What sets brass bands in New Orleans apart from other variants is the wide spectrum of functions they serve as an aspect of the festival traditions of the Crescent City. While many of the Black brass bands of the late 19th century (such as the Excelsior, the Eureka, and the Onward) began as marching units, with the rise of jazz near the turn of the century the interpretation of their functional connection to events such as parades and funerals underwent a major change. Taking the "jazz funeral" as an example, the use of dirges and hymns on the way to the cemetery remained constant, but the return trip began to move away from strict renditions of marches, loosening up the 6/8 march beats into a funkier 2/4 rhythm with a danceable backbeat. As the bands plied the neighborhoods of the city (on their way to favorite "watering holes"), a "second line" of gyrating dancers would spill onto the streets, becoming a part of the swelling procession and daring the band to heat up the playing. The expressiveness of the dancing encouraged the musicians to respond in kind, creating a vortex of intensified feeling designed to purge the members of a deceased's family and fraternal order of their sense of loss, replacing it with a celebration of life and a sense that the dear departed had gone on to "a better place." Whether in Mardi Gras parades or for the annual marches of the numerous Benevolent Associations and Social Aid and Pleasure Clubs, New Orleans brass bands have become world-renowned for their ability to evoke an unequalled excitement and involvement from their audiences, forcing even the most impervious listeners to "shake it."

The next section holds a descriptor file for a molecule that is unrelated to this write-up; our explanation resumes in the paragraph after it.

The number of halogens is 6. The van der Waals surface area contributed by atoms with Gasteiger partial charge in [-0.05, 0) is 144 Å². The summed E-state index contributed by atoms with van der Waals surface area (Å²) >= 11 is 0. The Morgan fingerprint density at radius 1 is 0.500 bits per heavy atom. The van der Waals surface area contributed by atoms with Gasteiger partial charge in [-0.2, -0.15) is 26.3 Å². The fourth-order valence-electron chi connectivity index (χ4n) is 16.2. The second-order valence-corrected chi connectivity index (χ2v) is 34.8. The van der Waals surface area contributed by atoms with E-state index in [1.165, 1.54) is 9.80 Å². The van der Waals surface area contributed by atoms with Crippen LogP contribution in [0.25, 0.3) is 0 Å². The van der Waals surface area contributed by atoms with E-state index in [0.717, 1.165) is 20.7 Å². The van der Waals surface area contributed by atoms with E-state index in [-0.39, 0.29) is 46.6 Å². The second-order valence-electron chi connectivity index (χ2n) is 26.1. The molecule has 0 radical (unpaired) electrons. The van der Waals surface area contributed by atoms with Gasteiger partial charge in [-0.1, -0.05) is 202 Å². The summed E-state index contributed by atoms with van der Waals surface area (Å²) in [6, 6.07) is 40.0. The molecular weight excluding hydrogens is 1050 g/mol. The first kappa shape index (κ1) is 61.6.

During the period through the '20s, brass bands remained an important benchmark on the musical landscape of New Orleans, but by the mid-'40s there were very few of them left. Interest in the brass band tradition by adherents of the New Orleans revival helped to reverse the situation, and by the '60s many discontinued bands had been restored, with new units like the Young Tuxedo, the George Williams Brass Band, Dejan's Olympia, and the Gibson Brass Band developing and reinterpreting the tradition of rhythm and blues, funk, and modern jazz. Led by the Dirty Dozen Brass Band, this movement also includes the Algiers Brass Band, the Treme Brass Band, and the Rebirth. Today, the brass band tradition in New Orleans is thriving, as visitors to the French Quarter or other Big Easy environs will soon discover.
by William Ruhlmann